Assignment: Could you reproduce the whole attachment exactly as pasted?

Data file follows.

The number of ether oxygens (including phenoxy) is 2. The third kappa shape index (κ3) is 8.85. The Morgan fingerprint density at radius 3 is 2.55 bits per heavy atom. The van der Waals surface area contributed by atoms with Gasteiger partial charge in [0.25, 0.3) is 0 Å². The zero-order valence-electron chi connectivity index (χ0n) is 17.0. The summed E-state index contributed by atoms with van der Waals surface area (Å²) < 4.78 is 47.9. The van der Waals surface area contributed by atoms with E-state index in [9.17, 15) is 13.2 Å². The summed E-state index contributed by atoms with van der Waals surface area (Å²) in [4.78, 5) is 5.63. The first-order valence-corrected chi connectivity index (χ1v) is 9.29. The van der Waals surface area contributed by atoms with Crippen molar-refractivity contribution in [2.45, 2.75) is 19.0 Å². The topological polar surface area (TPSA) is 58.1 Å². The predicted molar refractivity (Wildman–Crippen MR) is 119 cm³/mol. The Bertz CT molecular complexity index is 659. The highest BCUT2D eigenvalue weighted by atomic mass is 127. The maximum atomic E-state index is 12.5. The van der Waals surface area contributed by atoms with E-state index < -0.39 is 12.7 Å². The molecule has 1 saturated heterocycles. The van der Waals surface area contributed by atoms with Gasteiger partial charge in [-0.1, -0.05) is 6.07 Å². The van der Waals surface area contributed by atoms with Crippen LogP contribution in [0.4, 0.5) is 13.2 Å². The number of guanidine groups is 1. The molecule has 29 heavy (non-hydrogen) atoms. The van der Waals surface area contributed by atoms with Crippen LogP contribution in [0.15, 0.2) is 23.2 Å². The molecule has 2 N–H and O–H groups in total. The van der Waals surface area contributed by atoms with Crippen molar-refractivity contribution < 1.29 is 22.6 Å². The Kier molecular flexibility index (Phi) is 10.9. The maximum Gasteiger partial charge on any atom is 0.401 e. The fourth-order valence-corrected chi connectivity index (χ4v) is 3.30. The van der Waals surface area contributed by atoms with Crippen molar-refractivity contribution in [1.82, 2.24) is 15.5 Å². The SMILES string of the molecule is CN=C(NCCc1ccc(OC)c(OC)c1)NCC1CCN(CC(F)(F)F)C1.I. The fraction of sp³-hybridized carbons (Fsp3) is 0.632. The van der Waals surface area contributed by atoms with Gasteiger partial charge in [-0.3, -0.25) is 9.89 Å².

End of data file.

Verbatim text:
The number of ether oxygens (including phenoxy) is 2. The third kappa shape index (κ3) is 8.85. The Morgan fingerprint density at radius 3 is 2.55 bits per heavy atom. The van der Waals surface area contributed by atoms with Gasteiger partial charge in [0.25, 0.3) is 0 Å². The zero-order valence-electron chi connectivity index (χ0n) is 17.0. The summed E-state index contributed by atoms with van der Waals surface area (Å²) < 4.78 is 47.9. The van der Waals surface area contributed by atoms with E-state index in [9.17, 15) is 13.2 Å². The summed E-state index contributed by atoms with van der Waals surface area (Å²) in [4.78, 5) is 5.63. The first-order valence-corrected chi connectivity index (χ1v) is 9.29. The van der Waals surface area contributed by atoms with Crippen molar-refractivity contribution in [2.45, 2.75) is 19.0 Å². The topological polar surface area (TPSA) is 58.1 Å². The predicted molar refractivity (Wildman–Crippen MR) is 119 cm³/mol. The Bertz CT molecular complexity index is 659. The highest BCUT2D eigenvalue weighted by atomic mass is 127. The maximum atomic E-state index is 12.5. The van der Waals surface area contributed by atoms with E-state index < -0.39 is 12.7 Å². The molecule has 1 saturated heterocycles. The van der Waals surface area contributed by atoms with Gasteiger partial charge in [-0.1, -0.05) is 6.07 Å². The van der Waals surface area contributed by atoms with Crippen LogP contribution in [0.4, 0.5) is 13.2 Å². The number of guanidine groups is 1. The molecule has 29 heavy (non-hydrogen) atoms. The van der Waals surface area contributed by atoms with Crippen LogP contribution in [0.15, 0.2) is 23.2 Å². The molecule has 2 N–H and O–H groups in total. The van der Waals surface area contributed by atoms with Crippen molar-refractivity contribution < 1.29 is 22.6 Å². The Kier molecular flexibility index (Phi) is 10.9. The maximum Gasteiger partial charge on any atom is 0.401 e. The fourth-order valence-corrected chi connectivity index (χ4v) is 3.30. The van der Waals surface area contributed by atoms with Crippen molar-refractivity contribution in [1.82, 2.24) is 15.5 Å². The SMILES string of the molecule is CN=C(NCCc1ccc(OC)c(OC)c1)NCC1CCN(CC(F)(F)F)C1.I. The fraction of sp³-hybridized carbons (Fsp3) is 0.632. The van der Waals surface area contributed by atoms with Gasteiger partial charge in [-0.3, -0.25) is 9.89 Å².